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Pompey v. Commissioner of Social Security

May 19, 2008

CLEVELAND POMPEY, PLAINTIFF,
v.
COMMISSIONER OF SOCIAL SECURITY, DEFENDANT.



The opinion of the court was delivered by: Gary L. Sharpe U.S. District Judge

DECISION AND ORDER

I. Introduction

The court cannot locate pro se plaintiff, Cleveland Pompey. Accordingly, it considers sua sponte Pompey's noncompliance with this court's orders, and this district's local rules, by failing to notify the court of his current address and by not prosecuting his action.

II. Procedural History

On May 30, 2007, Pompey filed a complaint in the above captioned action. (See Dkt. No. 1) By order dated June 20, 2007, Magistrate Judge Peebles granted Pompey leave to proceed in forma pauperis. (See Dkt. No. 4) Attached was this district's general order 18, which informed Pompey that he was required to file a legal brief within 45 days of the Commissioner's answer.

The Commissioner answered Pompey's complaint on October 12, 2007. (See Dkt. No. 11) However, Pompey neglected to file his legal brief within the requisite time period. Therefore, in an order dated November 30, 2007, Judge Peebles ordered that the Commissioner's brief be filed first, and gave Pompey 45 days after service of the Commissioner's brief to file his own brief. (See Dkt. No. 12) This order, mailed to Pompey's last known address, was returned to sender - Not Deliverable as Addressed - Unable to Forward. (See Dkt. No. 13) Accordingly, on March 19, 2008, this court ordered Pompey to verify or submit his current address to the court within 14 days or face dismissal of his action. (See Dkt. No. 18) This order was also returned as undeliverable. (See Dkt. No. 19)

III. Discussion

This district has expended considerable effort in order to familiarize pro se litigants with this district's local rules by reminding them of their obligations in various documents and orders mailed to them, and by preparing a Pro Se Handbook that is easily accessible. See http://www.nynd.uscourts.gov.

As relevant to the matter at hand, Local Rule ("L.R.") 10.1(b) provides:

All ... pro se litigants must immediately notify the court of any change of address. The notice of change of address is to be filed with the clerk of the court and served on all other parties to the action. The notice must identify each and every action for which the notice shall apply.... (emphasis in original).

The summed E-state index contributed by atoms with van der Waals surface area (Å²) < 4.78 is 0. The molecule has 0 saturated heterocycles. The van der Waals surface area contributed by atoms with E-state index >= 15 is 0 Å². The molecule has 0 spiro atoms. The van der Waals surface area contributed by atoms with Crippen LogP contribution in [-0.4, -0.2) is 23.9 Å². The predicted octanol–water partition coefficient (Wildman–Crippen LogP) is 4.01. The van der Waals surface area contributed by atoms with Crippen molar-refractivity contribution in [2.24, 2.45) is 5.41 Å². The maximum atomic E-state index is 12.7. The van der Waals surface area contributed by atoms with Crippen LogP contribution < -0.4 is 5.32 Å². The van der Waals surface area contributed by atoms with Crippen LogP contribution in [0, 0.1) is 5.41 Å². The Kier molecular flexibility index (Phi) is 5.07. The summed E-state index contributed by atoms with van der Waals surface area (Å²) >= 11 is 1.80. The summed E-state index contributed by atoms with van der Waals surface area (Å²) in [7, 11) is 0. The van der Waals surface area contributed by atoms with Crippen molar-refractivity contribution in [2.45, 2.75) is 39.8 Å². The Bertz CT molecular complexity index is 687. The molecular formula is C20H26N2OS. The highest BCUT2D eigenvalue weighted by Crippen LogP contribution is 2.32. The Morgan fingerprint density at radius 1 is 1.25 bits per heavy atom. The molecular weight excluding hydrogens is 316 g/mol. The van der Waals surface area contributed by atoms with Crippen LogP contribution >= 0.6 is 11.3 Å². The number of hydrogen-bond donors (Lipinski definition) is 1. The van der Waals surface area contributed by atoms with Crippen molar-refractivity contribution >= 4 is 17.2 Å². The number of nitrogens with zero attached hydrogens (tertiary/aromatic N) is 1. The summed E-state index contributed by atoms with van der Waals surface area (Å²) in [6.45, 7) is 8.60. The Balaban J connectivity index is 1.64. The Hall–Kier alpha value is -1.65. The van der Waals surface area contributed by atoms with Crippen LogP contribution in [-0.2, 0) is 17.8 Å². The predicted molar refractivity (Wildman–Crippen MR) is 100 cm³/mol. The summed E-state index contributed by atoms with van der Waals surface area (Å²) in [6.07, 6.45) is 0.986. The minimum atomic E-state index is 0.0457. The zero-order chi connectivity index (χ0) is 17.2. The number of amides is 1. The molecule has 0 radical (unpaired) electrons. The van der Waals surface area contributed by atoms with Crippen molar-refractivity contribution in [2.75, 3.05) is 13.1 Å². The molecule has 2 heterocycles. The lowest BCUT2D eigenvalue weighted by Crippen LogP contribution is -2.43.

In turn, L.R. 41.2(b) provides that the "[f]ailure to notify the Court of a change of address in accordance with L.R. 10.1(b) may result in the dismissal of any pending action." L.R. 41.2(b) mirrors Rule 41(b) of the Federal Rules of Civil Procedure, which affords the court discretionary authority to dismiss an action because of the failure to prosecute or to comply with any order of the court. Link v. Wabash R.R. County Indep. Sch. Dist., 370 U.S. 626 (1962); see also Lyell Theater Corp. v. Loews Corp., 628 F.2d 37 (2d Cir. 1982).

For the orderly disposition of cases, it is essential that litigants honor their continuing obligation to keep the court informed of address changes. Michaud v. Williams, No.98cv1141,1999 WL 33504430, at *1 (N.D.N.Y. Nov. 5, 1999) (citing Fenza v. Conklin,177 F.R.D. 126 (N.D.N.Y. 1998) (Pooler, J.)). As Judge Pooler has observed:

It is neither feasible nor legally required that the clerks of the district courts undertake independently to maintain current addresses on all parties to pending actions. It is incumbent upon litigants to inform the clerk of address changes, for it is manifest that communications between the clerk and the parties or their counsel will be conducted principally by mail. In addition to keeping the clerk informed of any change of address, parties are obliged to make timely status inquiries. Address changes normally would be reflected by those inquiries if made in writing.

Dansby v. Albany County Corr. Staff, No. 95cv1525, 1996 WL 172699, at *1 (N.D.N.Y. Apr. 10, ...


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